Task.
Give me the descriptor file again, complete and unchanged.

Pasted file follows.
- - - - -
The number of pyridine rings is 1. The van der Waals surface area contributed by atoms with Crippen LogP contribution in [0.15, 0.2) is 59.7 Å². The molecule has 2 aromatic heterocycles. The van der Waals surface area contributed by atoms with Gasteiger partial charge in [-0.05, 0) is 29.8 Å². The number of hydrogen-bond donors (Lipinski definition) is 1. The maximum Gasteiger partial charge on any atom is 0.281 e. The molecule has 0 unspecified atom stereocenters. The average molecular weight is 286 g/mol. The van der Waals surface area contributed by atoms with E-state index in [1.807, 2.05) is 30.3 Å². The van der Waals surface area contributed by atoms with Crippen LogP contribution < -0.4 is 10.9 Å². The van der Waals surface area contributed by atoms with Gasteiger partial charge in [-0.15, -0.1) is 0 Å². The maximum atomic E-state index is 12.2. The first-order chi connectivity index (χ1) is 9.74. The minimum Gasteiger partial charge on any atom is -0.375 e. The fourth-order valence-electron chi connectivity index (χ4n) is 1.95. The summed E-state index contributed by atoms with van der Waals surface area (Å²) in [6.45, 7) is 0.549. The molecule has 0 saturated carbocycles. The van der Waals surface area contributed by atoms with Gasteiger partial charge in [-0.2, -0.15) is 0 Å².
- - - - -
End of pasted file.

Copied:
The number of pyridine rings is 1. The van der Waals surface area contributed by atoms with Crippen LogP contribution in [0.15, 0.2) is 59.7 Å². The molecule has 2 aromatic heterocycles. The van der Waals surface area contributed by atoms with Gasteiger partial charge in [-0.05, 0) is 29.8 Å². The number of hydrogen-bond donors (Lipinski definition) is 1. The maximum Gasteiger partial charge on any atom is 0.281 e. The molecule has 0 unspecified atom stereocenters. The average molecular weight is 286 g/mol. The van der Waals surface area contributed by atoms with E-state index in [1.807, 2.05) is 30.3 Å². The van der Waals surface area contributed by atoms with Crippen LogP contribution < -0.4 is 10.9 Å². The van der Waals surface area contributed by atoms with Gasteiger partial charge in [-0.15, -0.1) is 0 Å². The maximum atomic E-state index is 12.2. The first-order chi connectivity index (χ1) is 9.74. The minimum Gasteiger partial charge on any atom is -0.375 e. The fourth-order valence-electron chi connectivity index (χ4n) is 1.95. The summed E-state index contributed by atoms with van der Waals surface area (Å²) in [6.45, 7) is 0.549. The molecule has 0 saturated carbocycles. The van der Waals surface area contributed by atoms with Gasteiger partial charge in [-0.2, -0.15) is 0 Å².